Pressed Corners Are Good Corners

I think it’s fair to say that we all wish we had a cornerback that could play press all night and always jam up the receiver.

But that’s almost never the case.

DI athletes aren’t all over the place.

Who is all over the place, though?

We are, the coaches.

Press coverage is something that we need to teach better.

Just because you don’t think your players physically can handle it, doesn’t mean they can’t learn to play with great technique and be successful.

Let me show you a little bit of how Michael Donnelly from the MAV43D teaches Jam Press:

The Stance:

Your corner will align with an inside shade with a square stance.

This means that his outside eye will be on the inside eye of the receiver.

In the picture above, that would mean that your cornerback’s left eye would be lined up with the receiver’s left eye.

This leverage is usually good for your players that aren’t super fast.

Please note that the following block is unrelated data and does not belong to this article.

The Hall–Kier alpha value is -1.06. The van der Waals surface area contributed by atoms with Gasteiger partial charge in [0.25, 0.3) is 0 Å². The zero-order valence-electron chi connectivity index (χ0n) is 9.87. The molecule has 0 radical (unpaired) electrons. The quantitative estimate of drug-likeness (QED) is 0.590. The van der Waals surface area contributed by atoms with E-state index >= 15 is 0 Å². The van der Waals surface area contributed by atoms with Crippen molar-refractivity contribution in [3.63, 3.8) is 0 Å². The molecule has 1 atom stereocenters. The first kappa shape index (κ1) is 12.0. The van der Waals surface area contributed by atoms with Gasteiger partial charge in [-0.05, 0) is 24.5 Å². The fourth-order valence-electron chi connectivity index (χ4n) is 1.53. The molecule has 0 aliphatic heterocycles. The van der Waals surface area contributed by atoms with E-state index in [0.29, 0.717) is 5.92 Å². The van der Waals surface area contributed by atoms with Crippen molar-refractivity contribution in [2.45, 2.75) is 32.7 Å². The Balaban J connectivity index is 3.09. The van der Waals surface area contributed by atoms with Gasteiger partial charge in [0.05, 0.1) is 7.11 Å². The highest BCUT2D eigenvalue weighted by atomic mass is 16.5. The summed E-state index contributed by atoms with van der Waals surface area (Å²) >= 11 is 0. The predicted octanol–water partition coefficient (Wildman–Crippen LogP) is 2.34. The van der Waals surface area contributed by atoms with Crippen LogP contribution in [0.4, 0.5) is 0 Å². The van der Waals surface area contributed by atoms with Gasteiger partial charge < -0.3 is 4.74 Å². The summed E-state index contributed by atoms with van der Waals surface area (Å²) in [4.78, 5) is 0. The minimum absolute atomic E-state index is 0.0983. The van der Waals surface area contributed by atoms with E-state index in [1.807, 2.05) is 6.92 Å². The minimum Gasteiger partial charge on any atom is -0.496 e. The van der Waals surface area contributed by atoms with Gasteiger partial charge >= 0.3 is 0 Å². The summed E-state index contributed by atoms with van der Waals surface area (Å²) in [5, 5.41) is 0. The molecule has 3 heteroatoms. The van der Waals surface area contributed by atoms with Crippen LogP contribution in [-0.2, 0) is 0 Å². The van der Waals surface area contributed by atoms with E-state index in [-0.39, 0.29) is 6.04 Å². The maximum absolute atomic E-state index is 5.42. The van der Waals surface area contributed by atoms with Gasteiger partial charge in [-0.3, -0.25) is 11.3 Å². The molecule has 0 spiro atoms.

They won’t be too far inside to not be able to defend sharp in breaking routes.

On to the Jab.

The Jab:

First, your corner needs to Step with Inside Foot and Jab with Inside Hand.

Teach him to lock his elbow out just like he is bench pressing.

He should strike with his palm because that’s the hardest part of the hand.

And that step forward should be no more than 6 inches.

Second, do not “open the gate” with your outside foot.

If that outside foot opens up, then the receiver doesn’t have to take a wide angle to get vertical outside.

If you keep that outside foot locked in place, then you are forcing the receiver to take at least a 45 degree angle of departure.

Outside Release

When the receiver goes outside, Coach Donnelly teaches the corners to kick step out.

They do not cross over.

Inside Release

Flop hands.

That’s all Coach Donnelly teaches.

If your corner can flop his hands then he can maintain that inside leverage without locking out his hips.

Teach your players how to press.

Your guys can do it, you just have to teach it.

It’s amazing what your players will be able to do once you know how to teach it.

And to fully teach it, click here to access the full course. 

Related Articles


This website uses cookies to ensure you get the best experience on our website.